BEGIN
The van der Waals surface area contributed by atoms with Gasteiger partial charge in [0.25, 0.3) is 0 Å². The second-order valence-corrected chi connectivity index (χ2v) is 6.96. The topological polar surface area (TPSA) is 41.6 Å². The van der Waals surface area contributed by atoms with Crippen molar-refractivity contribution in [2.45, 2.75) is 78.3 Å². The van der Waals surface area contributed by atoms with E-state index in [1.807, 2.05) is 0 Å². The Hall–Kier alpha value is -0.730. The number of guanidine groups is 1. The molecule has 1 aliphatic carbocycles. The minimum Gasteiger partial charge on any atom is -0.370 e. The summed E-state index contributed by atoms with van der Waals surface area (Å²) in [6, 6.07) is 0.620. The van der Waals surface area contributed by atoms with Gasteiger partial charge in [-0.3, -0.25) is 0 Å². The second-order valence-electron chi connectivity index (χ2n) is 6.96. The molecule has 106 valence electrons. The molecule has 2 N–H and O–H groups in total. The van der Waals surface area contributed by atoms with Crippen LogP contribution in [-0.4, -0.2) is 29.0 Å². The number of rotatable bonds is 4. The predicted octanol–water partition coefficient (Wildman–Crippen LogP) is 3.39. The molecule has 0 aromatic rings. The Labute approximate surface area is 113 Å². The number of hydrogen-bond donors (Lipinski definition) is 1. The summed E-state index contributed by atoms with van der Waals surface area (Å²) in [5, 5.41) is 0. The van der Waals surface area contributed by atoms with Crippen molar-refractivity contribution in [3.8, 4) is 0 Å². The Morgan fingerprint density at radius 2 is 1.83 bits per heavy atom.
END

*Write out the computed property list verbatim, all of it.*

The van der Waals surface area contributed by atoms with Gasteiger partial charge in [0.25, 0.3) is 0 Å². The second-order valence-corrected chi connectivity index (χ2v) is 6.96. The topological polar surface area (TPSA) is 41.6 Å². The van der Waals surface area contributed by atoms with Crippen molar-refractivity contribution in [2.45, 2.75) is 78.3 Å². The van der Waals surface area contributed by atoms with E-state index in [1.807, 2.05) is 0 Å². The Hall–Kier alpha value is -0.730. The number of guanidine groups is 1. The molecule has 1 aliphatic carbocycles. The minimum Gasteiger partial charge on any atom is -0.370 e. The summed E-state index contributed by atoms with van der Waals surface area (Å²) in [6, 6.07) is 0.620. The van der Waals surface area contributed by atoms with Gasteiger partial charge in [-0.3, -0.25) is 0 Å². The second-order valence-electron chi connectivity index (χ2n) is 6.96. The molecule has 106 valence electrons. The molecule has 2 N–H and O–H groups in total. The van der Waals surface area contributed by atoms with Crippen LogP contribution in [-0.4, -0.2) is 29.0 Å². The number of rotatable bonds is 4. The predicted octanol–water partition coefficient (Wildman–Crippen LogP) is 3.39. The molecule has 0 aromatic rings. The Labute approximate surface area is 113 Å². The number of hydrogen-bond donors (Lipinski definition) is 1. The summed E-state index contributed by atoms with van der Waals surface area (Å²) in [5, 5.41) is 0. The van der Waals surface area contributed by atoms with Crippen molar-refractivity contribution in [3.8, 4) is 0 Å². The Morgan fingerprint density at radius 2 is 1.83 bits per heavy atom.